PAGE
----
Using a map (whether physical or digital) can be useful while trying to find a new address, or when going on a road trip for older adults. Sure, but little kids don’t drive, right? So why should they learn to use maps, let alone make them? We will be exploring the benefits of young children learning how to make maps, and we’ll throw in some ideas of how to make that happen.
Why maps are an important tool for a child’s learning development
1. Learning about maps introduces spatial thinking
Learning about maps helps children begin to understand what is going on in the spaces around them. According to National Geographic, “Spatial thinking is one of the most important skills that students can develop as they learn geography, Earth, and environmental sciences.”
2. Reading maps improves visual literacy
According to learnnc.org, map skills contribute to the skill of reading images. This means that a student is comprehending an image, rather than just observing it.
3. Helps kids see past their own perspective
Learning about where different cities and countries are located will help children gain a larger world view than what they see in their daily lives. If they can look at a globe and realize that Canada is a large country surrounded by water, while Switzerland is much smaller and does not connect to any sea or ocean, kids will be able to gain a realization that geography affects how people live.
We’ve touched on this before in this article:
How to teach kids about maps while getting them to draw their own map
1. Show your kids different levels of detail on maps
There are maps that simply have an outline to display distance, while others have details of elevation, type of land, and population. Based on the age level you are working with, work your way up to a type of map that they can understand but still challenges them.
For example, younger children may only be able to focus on a black and white map with limited detail, but as they get older they will be able to comprehend multiple factors at once.
2. Measure distances on a map
An important part of making maps is determining accurate distances between places represented. For younger children, this may simply involve asking the question: what is closer to this house, and what is further away? Measuring does not need to involve actual units if students have not gotten there yet.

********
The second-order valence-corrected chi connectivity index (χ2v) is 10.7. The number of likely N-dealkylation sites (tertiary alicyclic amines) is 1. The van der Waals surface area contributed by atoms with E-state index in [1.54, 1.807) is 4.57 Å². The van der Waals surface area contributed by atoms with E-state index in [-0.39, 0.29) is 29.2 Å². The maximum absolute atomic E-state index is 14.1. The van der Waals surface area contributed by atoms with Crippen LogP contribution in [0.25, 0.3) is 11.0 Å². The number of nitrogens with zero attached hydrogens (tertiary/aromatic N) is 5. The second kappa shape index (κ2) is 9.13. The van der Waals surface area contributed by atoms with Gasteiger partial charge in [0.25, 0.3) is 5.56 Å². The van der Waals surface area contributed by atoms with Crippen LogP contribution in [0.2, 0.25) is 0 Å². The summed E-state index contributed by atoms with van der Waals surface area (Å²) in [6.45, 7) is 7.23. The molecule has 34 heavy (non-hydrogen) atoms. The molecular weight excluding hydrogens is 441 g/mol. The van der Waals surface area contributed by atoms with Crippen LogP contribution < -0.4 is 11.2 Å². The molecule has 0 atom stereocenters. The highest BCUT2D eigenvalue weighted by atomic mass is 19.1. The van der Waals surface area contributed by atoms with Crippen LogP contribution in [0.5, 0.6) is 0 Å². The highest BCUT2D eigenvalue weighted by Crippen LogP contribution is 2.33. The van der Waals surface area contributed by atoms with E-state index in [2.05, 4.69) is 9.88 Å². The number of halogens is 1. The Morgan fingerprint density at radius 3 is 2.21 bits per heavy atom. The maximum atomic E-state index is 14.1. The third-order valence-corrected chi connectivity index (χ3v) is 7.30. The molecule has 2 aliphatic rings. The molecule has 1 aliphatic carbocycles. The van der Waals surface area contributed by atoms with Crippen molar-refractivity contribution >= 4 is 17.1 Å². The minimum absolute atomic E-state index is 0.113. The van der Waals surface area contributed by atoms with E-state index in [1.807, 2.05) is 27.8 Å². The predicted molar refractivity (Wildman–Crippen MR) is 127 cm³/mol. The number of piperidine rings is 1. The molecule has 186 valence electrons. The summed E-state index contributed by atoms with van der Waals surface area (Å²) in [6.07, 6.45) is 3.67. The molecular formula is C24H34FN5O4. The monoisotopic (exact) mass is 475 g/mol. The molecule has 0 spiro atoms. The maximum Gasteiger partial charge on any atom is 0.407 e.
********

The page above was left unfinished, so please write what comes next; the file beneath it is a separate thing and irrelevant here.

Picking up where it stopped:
3. Explore directions and connect them to distance
An essential part of a map is having accurate directions. This is a great opportunity to teach children about North, South, East, and West. Once they understand the difference between each direction, combine it with what they know about distance to be able to correctly describe a location on the map.
Check out this article we’ve written on how to teach kids to navigate without GPS:
4. Understand what symbols mean
Another important piece of a map are the symbols representing objects or places on the map. Help students learn about what a picture can symbolize, and have them guess what different symbols on a particular map might mean. After they finish guessing, point out the map key to help them understand how to interpret the map.
5. Map out the classroom
Put all these skills together to make a map of the classroom or your house! First, have your children decide how detailed they want their map to be. Do they want to include every piece of furniture, or just the main items?
Next, assist them in figuring out the appropriate distances between items on the map. How big is the classroom? How far apart are the main items? Finally, have them create symbols and a map key to explain their map to others.
Once your students have mastered their maps of the classroom, turn it into a game. Using their maps, have them go on a treasure hunt! The more accurate their map is, the easier it will be.